“It can, if we consider that Crimea is still hugely important as a strategic spot in the Black Sea and the old resentment many Russians feel toward the Western world”, Perceval replied and added, “and moreover, based on other factors, we can date the start of Russia’s great  interest in Crimea even further back in time.”

“But if we just keep placing historical events in earlier contexts like that, then every event in the world is connected in one way or the other, and that doesn’t really give us much but yet another basic account of world history, does it?”

“True, true. It might not be the best way of looking at history if we want more in-depth knowledge, you’re right. But as I said earlier, it works well if we want to predict what might happen, as history progresses. If you believe that history does progress?“

“I do, however, I’m not sure how accurately any such predictions can be made. I can see why we like to make predictions on what the future holds, as it is both interesting and rather fun, but once they are proven wrong, aren’t they then quite useless? Other than being historical anecdotes about how wrong people were, I mean.”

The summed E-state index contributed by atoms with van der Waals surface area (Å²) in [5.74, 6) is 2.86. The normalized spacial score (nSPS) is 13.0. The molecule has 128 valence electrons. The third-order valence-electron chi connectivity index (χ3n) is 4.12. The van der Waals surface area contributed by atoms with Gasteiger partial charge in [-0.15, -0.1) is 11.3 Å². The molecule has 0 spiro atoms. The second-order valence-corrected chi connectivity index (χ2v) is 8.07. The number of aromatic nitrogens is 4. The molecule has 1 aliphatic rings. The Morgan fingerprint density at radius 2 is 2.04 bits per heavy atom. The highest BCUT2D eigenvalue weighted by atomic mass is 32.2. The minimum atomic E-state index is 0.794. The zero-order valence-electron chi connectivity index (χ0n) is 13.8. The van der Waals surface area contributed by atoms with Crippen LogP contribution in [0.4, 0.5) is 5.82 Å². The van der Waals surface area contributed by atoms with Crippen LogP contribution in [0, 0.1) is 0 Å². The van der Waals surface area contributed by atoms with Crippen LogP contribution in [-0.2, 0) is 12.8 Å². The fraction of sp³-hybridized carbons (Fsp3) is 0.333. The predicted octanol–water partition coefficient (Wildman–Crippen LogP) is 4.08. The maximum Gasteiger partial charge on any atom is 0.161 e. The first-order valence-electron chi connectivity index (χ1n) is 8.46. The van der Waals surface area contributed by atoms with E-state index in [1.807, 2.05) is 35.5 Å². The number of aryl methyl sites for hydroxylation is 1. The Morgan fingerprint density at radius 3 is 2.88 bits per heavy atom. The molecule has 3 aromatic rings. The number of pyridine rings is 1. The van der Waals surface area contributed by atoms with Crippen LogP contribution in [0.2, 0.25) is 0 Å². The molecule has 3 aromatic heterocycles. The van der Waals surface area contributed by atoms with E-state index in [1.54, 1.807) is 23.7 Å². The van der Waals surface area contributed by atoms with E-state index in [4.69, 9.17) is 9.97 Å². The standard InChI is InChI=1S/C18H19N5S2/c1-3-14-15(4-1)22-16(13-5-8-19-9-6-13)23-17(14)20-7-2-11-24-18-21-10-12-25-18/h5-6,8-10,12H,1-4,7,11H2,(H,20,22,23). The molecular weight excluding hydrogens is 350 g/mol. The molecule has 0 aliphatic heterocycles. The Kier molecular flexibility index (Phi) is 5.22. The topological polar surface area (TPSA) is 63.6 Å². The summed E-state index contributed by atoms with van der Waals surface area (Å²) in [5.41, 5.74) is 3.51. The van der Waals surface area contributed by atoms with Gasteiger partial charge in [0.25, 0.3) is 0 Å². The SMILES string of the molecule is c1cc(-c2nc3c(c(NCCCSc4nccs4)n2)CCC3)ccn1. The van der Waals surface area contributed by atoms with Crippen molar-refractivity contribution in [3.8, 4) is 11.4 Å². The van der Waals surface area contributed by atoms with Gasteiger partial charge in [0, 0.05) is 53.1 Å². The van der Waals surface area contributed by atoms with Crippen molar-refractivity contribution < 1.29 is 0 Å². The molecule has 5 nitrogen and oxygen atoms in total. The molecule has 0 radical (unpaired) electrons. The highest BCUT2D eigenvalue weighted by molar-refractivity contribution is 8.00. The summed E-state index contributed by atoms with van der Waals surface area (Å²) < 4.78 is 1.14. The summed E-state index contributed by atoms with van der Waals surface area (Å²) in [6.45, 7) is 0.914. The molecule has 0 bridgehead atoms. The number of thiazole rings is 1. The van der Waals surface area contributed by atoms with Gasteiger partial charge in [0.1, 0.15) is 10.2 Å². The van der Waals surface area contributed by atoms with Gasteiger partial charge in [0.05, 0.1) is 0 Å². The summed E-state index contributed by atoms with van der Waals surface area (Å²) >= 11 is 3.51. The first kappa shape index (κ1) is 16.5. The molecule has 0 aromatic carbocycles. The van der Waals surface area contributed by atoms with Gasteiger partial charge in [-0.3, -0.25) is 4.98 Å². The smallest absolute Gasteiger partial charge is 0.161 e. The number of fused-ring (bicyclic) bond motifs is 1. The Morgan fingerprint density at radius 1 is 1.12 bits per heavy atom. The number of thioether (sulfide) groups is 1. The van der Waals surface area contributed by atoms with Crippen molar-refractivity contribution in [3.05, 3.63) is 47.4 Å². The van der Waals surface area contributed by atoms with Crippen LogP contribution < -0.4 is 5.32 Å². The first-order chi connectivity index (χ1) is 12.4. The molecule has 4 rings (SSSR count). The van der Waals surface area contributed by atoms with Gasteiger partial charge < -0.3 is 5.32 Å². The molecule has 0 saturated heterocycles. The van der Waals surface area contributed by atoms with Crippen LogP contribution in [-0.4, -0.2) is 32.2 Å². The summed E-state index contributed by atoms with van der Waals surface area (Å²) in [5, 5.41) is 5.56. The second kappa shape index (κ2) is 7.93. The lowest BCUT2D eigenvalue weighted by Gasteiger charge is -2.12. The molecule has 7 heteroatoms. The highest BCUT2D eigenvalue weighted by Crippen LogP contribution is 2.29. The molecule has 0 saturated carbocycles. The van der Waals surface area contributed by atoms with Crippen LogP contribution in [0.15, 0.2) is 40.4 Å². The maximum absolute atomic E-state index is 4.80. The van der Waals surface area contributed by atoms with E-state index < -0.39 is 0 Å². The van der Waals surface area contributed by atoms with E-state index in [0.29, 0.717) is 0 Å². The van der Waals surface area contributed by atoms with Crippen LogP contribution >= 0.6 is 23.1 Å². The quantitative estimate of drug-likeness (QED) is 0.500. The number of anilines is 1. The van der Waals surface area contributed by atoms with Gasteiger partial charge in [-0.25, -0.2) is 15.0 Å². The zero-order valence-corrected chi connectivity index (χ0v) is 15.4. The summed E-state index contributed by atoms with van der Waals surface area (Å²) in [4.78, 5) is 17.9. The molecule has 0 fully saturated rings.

“That’s a good question. I’m not sure, to be honest. We historians are often asked to predict the outcome of current events and to brainstorm about what will happen in the near future, and most times we refrain from it based on the principle that we strictly deal with the past. So, back to you – what’s your take?”

Marigold sat quietly in contemplation for a while, letting her mind run free. Eventually, she snapped out of it and said, with emphasis:

“If indeed we were able to make accurate predictions of the future based on history, what would the implications be do you reckon? Fatalism on the part of political leaders? A more devil-may-care attitude toward, well, just about everything?”